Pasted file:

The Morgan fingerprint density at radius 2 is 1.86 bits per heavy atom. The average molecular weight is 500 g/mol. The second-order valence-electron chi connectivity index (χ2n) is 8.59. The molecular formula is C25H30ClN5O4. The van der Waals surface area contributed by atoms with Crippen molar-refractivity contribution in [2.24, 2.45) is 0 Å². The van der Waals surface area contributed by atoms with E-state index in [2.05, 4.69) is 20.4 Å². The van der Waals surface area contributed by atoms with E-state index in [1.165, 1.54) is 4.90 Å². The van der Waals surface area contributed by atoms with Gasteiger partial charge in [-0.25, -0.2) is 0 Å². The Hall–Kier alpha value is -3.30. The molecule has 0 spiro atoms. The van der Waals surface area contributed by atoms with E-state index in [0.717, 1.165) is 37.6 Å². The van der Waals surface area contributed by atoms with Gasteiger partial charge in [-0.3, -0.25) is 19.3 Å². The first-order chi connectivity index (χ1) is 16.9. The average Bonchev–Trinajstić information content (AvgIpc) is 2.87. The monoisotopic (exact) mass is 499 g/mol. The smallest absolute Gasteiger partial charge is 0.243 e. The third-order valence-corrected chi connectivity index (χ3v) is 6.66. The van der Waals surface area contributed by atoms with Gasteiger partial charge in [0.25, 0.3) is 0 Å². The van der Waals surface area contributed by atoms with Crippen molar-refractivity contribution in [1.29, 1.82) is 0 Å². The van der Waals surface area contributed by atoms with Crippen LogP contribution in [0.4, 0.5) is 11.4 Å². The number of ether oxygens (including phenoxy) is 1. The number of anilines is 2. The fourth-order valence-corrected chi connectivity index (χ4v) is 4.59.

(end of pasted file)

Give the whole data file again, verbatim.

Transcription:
The Morgan fingerprint density at radius 2 is 1.86 bits per heavy atom. The average molecular weight is 500 g/mol. The second-order valence-electron chi connectivity index (χ2n) is 8.59. The molecular formula is C25H30ClN5O4. The van der Waals surface area contributed by atoms with Crippen molar-refractivity contribution in [2.24, 2.45) is 0 Å². The van der Waals surface area contributed by atoms with E-state index in [2.05, 4.69) is 20.4 Å². The van der Waals surface area contributed by atoms with E-state index in [1.165, 1.54) is 4.90 Å². The van der Waals surface area contributed by atoms with Gasteiger partial charge in [-0.25, -0.2) is 0 Å². The Hall–Kier alpha value is -3.30. The molecule has 0 spiro atoms. The van der Waals surface area contributed by atoms with E-state index in [0.717, 1.165) is 37.6 Å². The van der Waals surface area contributed by atoms with Gasteiger partial charge in [-0.3, -0.25) is 19.3 Å². The first-order chi connectivity index (χ1) is 16.9. The average Bonchev–Trinajstić information content (AvgIpc) is 2.87. The monoisotopic (exact) mass is 499 g/mol. The smallest absolute Gasteiger partial charge is 0.243 e. The third-order valence-corrected chi connectivity index (χ3v) is 6.66. The van der Waals surface area contributed by atoms with Gasteiger partial charge in [0.25, 0.3) is 0 Å². The van der Waals surface area contributed by atoms with Crippen molar-refractivity contribution in [1.29, 1.82) is 0 Å². The van der Waals surface area contributed by atoms with Crippen LogP contribution in [0.4, 0.5) is 11.4 Å². The number of ether oxygens (including phenoxy) is 1. The number of anilines is 2. The fourth-order valence-corrected chi connectivity index (χ4v) is 4.59.